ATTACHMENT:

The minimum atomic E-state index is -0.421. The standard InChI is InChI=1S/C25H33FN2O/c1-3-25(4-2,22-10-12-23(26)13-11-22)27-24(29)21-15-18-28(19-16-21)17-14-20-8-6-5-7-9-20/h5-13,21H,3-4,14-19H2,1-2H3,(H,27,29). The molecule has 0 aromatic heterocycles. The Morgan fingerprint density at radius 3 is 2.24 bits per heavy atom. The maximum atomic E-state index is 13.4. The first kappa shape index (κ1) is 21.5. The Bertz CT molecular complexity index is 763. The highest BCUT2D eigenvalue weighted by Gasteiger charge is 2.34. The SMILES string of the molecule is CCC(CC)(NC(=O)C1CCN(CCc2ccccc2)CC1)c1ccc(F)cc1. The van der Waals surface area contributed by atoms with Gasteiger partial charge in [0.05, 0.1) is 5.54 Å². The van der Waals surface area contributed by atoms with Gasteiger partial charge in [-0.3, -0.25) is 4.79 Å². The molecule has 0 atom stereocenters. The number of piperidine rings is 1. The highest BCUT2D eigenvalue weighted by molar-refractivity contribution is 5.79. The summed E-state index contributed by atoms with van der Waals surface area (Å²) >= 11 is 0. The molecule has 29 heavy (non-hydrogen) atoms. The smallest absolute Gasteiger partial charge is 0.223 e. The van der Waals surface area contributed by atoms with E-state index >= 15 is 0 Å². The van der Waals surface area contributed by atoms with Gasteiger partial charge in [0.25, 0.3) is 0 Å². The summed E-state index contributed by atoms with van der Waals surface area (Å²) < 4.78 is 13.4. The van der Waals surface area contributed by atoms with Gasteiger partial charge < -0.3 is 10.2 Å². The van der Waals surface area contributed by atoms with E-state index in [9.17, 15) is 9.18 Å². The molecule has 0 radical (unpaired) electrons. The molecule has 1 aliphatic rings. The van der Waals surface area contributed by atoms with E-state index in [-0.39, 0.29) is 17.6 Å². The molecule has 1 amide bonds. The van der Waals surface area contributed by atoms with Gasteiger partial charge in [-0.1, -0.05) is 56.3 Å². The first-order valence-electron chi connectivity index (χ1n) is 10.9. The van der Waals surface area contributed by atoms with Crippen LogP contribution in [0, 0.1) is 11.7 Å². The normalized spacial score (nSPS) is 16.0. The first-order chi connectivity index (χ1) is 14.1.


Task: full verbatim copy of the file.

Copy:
The minimum atomic E-state index is -0.421. The standard InChI is InChI=1S/C25H33FN2O/c1-3-25(4-2,22-10-12-23(26)13-11-22)27-24(29)21-15-18-28(19-16-21)17-14-20-8-6-5-7-9-20/h5-13,21H,3-4,14-19H2,1-2H3,(H,27,29). The molecule has 0 aromatic heterocycles. The Morgan fingerprint density at radius 3 is 2.24 bits per heavy atom. The maximum atomic E-state index is 13.4. The first kappa shape index (κ1) is 21.5. The Bertz CT molecular complexity index is 763. The highest BCUT2D eigenvalue weighted by Gasteiger charge is 2.34. The SMILES string of the molecule is CCC(CC)(NC(=O)C1CCN(CCc2ccccc2)CC1)c1ccc(F)cc1. The van der Waals surface area contributed by atoms with Gasteiger partial charge in [0.05, 0.1) is 5.54 Å². The van der Waals surface area contributed by atoms with Gasteiger partial charge in [-0.3, -0.25) is 4.79 Å². The molecule has 0 atom stereocenters. The number of piperidine rings is 1. The highest BCUT2D eigenvalue weighted by molar-refractivity contribution is 5.79. The summed E-state index contributed by atoms with van der Waals surface area (Å²) >= 11 is 0. The molecule has 29 heavy (non-hydrogen) atoms. The smallest absolute Gasteiger partial charge is 0.223 e. The van der Waals surface area contributed by atoms with E-state index >= 15 is 0 Å². The van der Waals surface area contributed by atoms with Gasteiger partial charge in [0.25, 0.3) is 0 Å². The summed E-state index contributed by atoms with van der Waals surface area (Å²) < 4.78 is 13.4. The van der Waals surface area contributed by atoms with Gasteiger partial charge < -0.3 is 10.2 Å². The van der Waals surface area contributed by atoms with E-state index in [9.17, 15) is 9.18 Å². The molecule has 0 radical (unpaired) electrons. The molecule has 1 aliphatic rings. The van der Waals surface area contributed by atoms with E-state index in [-0.39, 0.29) is 17.6 Å². The molecule has 1 amide bonds. The van der Waals surface area contributed by atoms with Gasteiger partial charge in [-0.1, -0.05) is 56.3 Å². The first-order valence-electron chi connectivity index (χ1n) is 10.9. The van der Waals surface area contributed by atoms with Crippen LogP contribution in [0, 0.1) is 11.7 Å². The normalized spacial score (nSPS) is 16.0. The first-order chi connectivity index (χ1) is 14.1.